THE OPPOSITE OF LONELINESS
by Marina Keegan
Scribner, 240 pages
reviewed by Colleen Davis
There’s a stretch of Philly’s Walnut Street Bridge that makes me tap my brakes. I’m not a slow driver by nature, but that corner with the new streetlight always makes me reduce speed. About a year ago, a young man lost his life right there, when two cars collided. As one of the vehicles spun onto the sidewalk, Zachary Woods climbed the streetlight to avoid the car. Unfortunately the vehicle knocked both man and lamppost over the bridge. If the story isn’t sad enough, consider how talented Zachary was: he’d received dual admission to the MBA program at the Wharton School and a selective International Business program with the Lauder Institute. The guy was fluent in Chinese, skilled in international investment, and a record-breaking NCAA swimmer. No calculator is sophisticated enough to tally what the world lost during that crash.
The memory of this incident haunted me as I read The Opposite of Loneliness, a collection of pieces written by Marina Keegan. Her title essay scored more than a million Internet hits shortly after its online publication. Marina, whose lovely smile adorns the book jacket, earned a Bachelor’s Degree, Magna Cum Laude from Yale, and had a job offer at The New Yorker. But her promising life ended in a car crash just five days after her graduation ceremony. You can read the book to commemorate her life and talent—or read it just to be impressed by the skills a young person can acquire when fully immersed in the craft of writing. Marina clearly had the literary ability needed to launch a promising career.
I approached the volume with some reverence, thinking often of talented college students I know and the love their parents invested in every aspect of their growth. What solace is there for a mother or father who sees the life of their prodigious child erased under such tragic circumstances? I believe that Marina’s parents published the book as a means of seeding their daughter into our consciousness—as Marina might have, if she’d lived out her literary dreams. I began reading the book as if it were a tribute, and I tagged the first few sections as precocious work from a young adult immersed in the college experience. But I also found myself wondering if I could have written something that good at her age. If I answer with total honesty, I’d have to say her technique was better than my collegiate approach, but her imagination seemed no more exceptional than most people I studied with. Then I got to a section called “Reading Aloud,” one of the book’s short stories, and became convinced that Marina really did have a kind of nuanced understanding that very few people possess in their early 20’s. Her writing captures the experience of a young blind man—and the middle-aged woman who reads to him—in a way that feels real, raw, and compelling.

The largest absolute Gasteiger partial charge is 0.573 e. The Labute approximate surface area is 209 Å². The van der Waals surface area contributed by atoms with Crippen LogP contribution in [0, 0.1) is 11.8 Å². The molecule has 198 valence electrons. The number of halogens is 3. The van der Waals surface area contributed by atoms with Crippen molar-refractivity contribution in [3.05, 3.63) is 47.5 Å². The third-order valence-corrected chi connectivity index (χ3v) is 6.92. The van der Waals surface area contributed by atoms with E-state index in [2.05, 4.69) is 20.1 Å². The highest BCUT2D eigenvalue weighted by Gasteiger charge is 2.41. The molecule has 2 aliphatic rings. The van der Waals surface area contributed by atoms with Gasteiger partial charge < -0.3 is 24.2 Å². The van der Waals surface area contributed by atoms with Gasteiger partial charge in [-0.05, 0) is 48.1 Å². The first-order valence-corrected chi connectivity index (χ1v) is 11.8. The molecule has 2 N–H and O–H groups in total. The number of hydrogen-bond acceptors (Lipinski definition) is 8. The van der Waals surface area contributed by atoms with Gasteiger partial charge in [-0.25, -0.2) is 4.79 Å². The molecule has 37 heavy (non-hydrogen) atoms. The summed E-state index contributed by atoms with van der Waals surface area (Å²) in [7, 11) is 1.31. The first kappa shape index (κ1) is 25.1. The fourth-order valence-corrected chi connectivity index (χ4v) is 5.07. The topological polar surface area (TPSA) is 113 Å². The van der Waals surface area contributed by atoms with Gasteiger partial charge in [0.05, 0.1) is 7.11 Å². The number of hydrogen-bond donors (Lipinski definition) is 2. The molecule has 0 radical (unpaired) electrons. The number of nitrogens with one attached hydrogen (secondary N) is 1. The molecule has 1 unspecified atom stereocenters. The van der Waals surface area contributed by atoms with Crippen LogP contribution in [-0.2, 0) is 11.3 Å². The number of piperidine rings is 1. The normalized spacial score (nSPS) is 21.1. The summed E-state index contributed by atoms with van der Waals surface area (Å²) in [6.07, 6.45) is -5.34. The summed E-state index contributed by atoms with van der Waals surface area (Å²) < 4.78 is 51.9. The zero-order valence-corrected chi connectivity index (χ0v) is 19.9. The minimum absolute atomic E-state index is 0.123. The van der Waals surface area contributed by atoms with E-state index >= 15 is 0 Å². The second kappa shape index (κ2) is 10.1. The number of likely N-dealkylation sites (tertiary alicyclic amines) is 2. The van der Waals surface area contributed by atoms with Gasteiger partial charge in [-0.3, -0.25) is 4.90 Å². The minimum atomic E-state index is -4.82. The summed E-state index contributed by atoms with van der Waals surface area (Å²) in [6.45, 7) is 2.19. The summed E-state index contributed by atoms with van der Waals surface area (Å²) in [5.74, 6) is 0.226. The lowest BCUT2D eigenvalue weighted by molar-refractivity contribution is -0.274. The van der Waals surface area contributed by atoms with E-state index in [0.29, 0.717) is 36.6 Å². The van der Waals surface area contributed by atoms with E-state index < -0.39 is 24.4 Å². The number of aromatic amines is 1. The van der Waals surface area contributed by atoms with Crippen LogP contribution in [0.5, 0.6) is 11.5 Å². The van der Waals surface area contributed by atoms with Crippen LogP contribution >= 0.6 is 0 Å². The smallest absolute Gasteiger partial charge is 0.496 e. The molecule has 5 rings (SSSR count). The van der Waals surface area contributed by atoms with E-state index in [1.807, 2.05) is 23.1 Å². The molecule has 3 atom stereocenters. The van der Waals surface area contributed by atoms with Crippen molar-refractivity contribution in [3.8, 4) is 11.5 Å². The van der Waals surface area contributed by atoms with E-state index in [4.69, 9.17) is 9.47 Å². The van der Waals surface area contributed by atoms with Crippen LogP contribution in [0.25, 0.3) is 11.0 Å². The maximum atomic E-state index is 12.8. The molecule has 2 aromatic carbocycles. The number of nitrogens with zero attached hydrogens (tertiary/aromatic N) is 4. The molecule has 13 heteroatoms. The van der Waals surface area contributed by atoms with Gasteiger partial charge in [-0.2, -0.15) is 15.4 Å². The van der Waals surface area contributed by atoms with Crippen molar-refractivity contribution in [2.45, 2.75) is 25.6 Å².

Among the book’s pieces, the short stories offer the best barometer of Marina’s talent. She writes convincingly about the experiences of people trapped in a lost submarine, a woman who gives a baby up for adoption, and a young American civilian working in Iraq’s Green Zone. The stories have a striking elegance and precision. An unusual number of her pieces mention the topic of untimely death. I couldn’t help wondering if the author had some strange sense that she might not live a long and eventful life. Even the quotes between sections seem to suggest that she had an acute awareness that our existence could be extinguished at any moment.
Whether we escape tragedy, or live with what Jon Kabat-Zinn calls “The Full Catastrophe,” the experience we call life is really a fragile illusion, easily undone by random events. We nurture those we love and plan for what we think will happen next. But there is no guarantee that things will proceed in the safe and predictable way we crave. As a reader, I’m glad that the Keegan family decided to publish their daughter’s writings. Together they document Marina’s interest in other people, her ability to capture unique emotional experiences, and the extent to which her work can inspire young people to develop their full range of talents. Her story also provides a potent antidote to complacency. We are beginning a new year. Don’t wait to write your stories. Don’t wait to share your love. Tap the brakes, pay attention, don’t wait.
Colleen Davis is a Pennsylvania writer and author of the website Between the Pond and the Woods, which provides information and a Facebook forum for dementia caregivers. Her writing has been featured in Making Sense of Alzheimer’s, Elephant Journal, and on episodes of the television documentary Philadelphia: The Great Experiment.